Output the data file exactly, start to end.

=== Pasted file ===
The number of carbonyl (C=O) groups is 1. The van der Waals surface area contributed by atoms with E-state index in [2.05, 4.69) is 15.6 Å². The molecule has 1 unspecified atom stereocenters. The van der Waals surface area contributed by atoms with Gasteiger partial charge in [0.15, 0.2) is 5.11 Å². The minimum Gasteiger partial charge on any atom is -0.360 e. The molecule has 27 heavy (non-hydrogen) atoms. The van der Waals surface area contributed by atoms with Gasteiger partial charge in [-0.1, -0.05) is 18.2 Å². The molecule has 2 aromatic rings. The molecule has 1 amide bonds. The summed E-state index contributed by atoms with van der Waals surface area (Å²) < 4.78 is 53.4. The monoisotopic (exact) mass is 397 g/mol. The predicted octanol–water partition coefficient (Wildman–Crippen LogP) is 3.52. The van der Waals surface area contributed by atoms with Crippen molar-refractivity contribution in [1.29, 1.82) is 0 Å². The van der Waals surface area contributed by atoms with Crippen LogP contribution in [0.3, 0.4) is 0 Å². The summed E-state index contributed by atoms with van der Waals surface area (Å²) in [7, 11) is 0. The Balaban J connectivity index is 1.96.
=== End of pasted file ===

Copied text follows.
The number of carbonyl (C=O) groups is 1. The van der Waals surface area contributed by atoms with E-state index in [2.05, 4.69) is 15.6 Å². The molecule has 1 unspecified atom stereocenters. The van der Waals surface area contributed by atoms with Gasteiger partial charge in [0.15, 0.2) is 5.11 Å². The minimum Gasteiger partial charge on any atom is -0.360 e. The molecule has 27 heavy (non-hydrogen) atoms. The van der Waals surface area contributed by atoms with Gasteiger partial charge in [-0.1, -0.05) is 18.2 Å². The molecule has 2 aromatic rings. The molecule has 1 amide bonds. The summed E-state index contributed by atoms with van der Waals surface area (Å²) < 4.78 is 53.4. The monoisotopic (exact) mass is 397 g/mol. The predicted octanol–water partition coefficient (Wildman–Crippen LogP) is 3.52. The van der Waals surface area contributed by atoms with Crippen molar-refractivity contribution in [1.29, 1.82) is 0 Å². The van der Waals surface area contributed by atoms with Crippen LogP contribution in [0.3, 0.4) is 0 Å². The summed E-state index contributed by atoms with van der Waals surface area (Å²) in [7, 11) is 0. The Balaban J connectivity index is 1.96.